Just as legislatures and pending 2018 citizen ballot issues are set to expand likely MMJ access by 6 to 11 states, the final three holdouts – Nebraska, Kansas, and Idaho – seem determined to resist any changes to their strict cannabis prohibitions.

As mothers swamped hearing rooms on bills changing CBD access laws throughout the South and other conservative states, the three midwestern red states look to resist the most minor of changes. For South Dakota and Indiana, a fight for CBD allowance may still erupt, pushed by GW Pharma and US subsidiary GW BioSciences, which will bring Epidiolex to those states and seeks a legal wedge to keep “hemp-based CBD oils” off retailer shelves.

“Legalization by legislation is no substitute for rigorous FDA review,” writes Nebraska governor Pete Ricketts. “Marijuana should be subject to the same thorough examination by the FDA to study any potential adverse effects,” he added, citing his total opposition to any state changes to strict MJ laws.

In Kansas, the state’s attorney general released a 5-page opinion to local district attorneys, saying “We believe it is unlawful to possess or sell products or substances containing any amount of cannabidiol.” AG Derek Schmidt notes one exception is found with Kansas lawmakers passing a GW Pharma-sponsored bill in 2017 which designates CBD a controlled substance schedule 4 drug when “the sole active ingredient of a drug product [is] approved by the FDA.” For GW, the entry of Epidiolex would be such a drug, and the company also hopes to install a similar rule in South Dakota, another state which has no MMJ laws but is likely to see a citizen-sponsored effort to place it on a November ballot.

Indiana last year passed a CBD for epilepsy bill but did not approve any language setting up legal retail sales or distribution. Some 60 stores had CBD samples seized from their shelves and were told in November by AG Curtis Hill that CBD remained illegal and on schedule 1. Indiana governor Eric Holcomb told State Excise Police to stop threatening CBD sellers until the state legislature could amend last year’s registry bill to include ways for patients to legally obtain CBD at retail or from caregivers.

Idaho, as the likely most anti-cannabis state of all, saw a 2015 CBD for childhood epilepsy bill passed by the legislature but vetoed by Republican governor C.L. Butch Otter. Now conservative State Rep. Dorothy Moon has brought a bill which would allow one-year CBD permits issued for health practitioner issued “prescriptions” for CBD for certain conditions. If passed, Idaho watchers still expect governor Otter to veto the measure, fearful CBD liberalization will lead to further cannabis liberalization.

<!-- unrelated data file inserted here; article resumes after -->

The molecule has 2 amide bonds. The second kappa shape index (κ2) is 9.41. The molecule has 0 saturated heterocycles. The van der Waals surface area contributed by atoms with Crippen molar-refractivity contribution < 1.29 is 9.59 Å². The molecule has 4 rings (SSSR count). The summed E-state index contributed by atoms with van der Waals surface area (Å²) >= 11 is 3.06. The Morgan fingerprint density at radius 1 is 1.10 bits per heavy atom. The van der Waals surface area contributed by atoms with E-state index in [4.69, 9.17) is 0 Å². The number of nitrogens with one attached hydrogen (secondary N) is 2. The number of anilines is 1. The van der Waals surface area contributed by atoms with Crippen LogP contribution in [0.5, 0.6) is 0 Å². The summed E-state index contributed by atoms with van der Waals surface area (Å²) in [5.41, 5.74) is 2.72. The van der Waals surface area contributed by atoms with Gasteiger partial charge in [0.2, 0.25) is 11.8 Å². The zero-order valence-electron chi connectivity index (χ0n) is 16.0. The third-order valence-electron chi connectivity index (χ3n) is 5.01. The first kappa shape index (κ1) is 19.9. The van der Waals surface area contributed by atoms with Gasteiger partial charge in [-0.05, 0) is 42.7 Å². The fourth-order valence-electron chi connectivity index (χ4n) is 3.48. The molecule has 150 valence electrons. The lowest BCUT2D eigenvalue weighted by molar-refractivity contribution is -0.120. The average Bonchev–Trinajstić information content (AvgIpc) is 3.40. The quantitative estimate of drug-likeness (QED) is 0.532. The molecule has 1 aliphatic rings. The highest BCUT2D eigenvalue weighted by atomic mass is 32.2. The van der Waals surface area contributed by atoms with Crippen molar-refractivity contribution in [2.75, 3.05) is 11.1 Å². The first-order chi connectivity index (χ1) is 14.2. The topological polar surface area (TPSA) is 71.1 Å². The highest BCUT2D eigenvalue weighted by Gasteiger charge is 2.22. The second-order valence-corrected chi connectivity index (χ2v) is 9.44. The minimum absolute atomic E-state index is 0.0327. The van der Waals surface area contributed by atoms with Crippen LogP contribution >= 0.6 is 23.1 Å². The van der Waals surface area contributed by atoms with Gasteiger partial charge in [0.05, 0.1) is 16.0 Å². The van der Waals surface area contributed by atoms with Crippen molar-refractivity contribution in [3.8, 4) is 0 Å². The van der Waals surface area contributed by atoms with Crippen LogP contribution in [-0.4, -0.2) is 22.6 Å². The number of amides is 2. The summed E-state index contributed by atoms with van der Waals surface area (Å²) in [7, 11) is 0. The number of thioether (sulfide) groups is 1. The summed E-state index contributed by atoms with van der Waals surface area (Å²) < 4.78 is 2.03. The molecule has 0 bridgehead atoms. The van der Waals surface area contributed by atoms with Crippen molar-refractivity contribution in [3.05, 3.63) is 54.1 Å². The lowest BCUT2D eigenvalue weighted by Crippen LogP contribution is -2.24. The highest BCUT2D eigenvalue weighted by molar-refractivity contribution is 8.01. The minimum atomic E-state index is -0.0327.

Across the country, most physician groups have remained wary of approaching any MMJ “prescriptions,” not wanting to recommend any federally-placed schedule 1 drugs. Using FDA’s pending approval of their epilepsy drug (Epidiolex) may drive all-other products called CBD (from hemp or MJ oils) simply by changing state law to favor GW’s drug as the sole legal means to access CBD in that state.

Polling in Oklahoma last month revealed a 57% favorable voter sentiment for medical marijuana access, and that may help pass a June 26th statewide vote on MMJ. Similarly, expectations remain that Missouri, Utah, and Michigan will all pass “rigorous MMJ” ballot issues likely to be in front of voters this November.

GW Pharma this Spring may return to some of the “weak-MMJ” states to seek state law changes only allowing CBD-access from FDA approved substances, or its own products only, thereby forbidding “full spectrum” and natural alternatives from hemp and/or heavy-CBD marijuana plants.

Pro-CBD forces are working to address several “weak-MMJ” states (ie., Tennessee, Kentucky, and North Carolina) to clean up restrictive language calling for physician “orders” or CBD research only. Many of the 19 CBD-only states are also considering expanding eligible health conditions (beyond intractable childhood epilepsy) to include opioid abuse disorder, PTSD, most types of pain, and cancer effects mitigation as approved for cannabis therapies.

See a state-by-state summary of allowable conditions and state policies at:

https://medicalmarijuana.procon.org/view.resource.php?resourceID=006473

ALSO: SEE STATE MMJ estimated patient counts from this graph (below) from New Frontier Data in Washington, DC.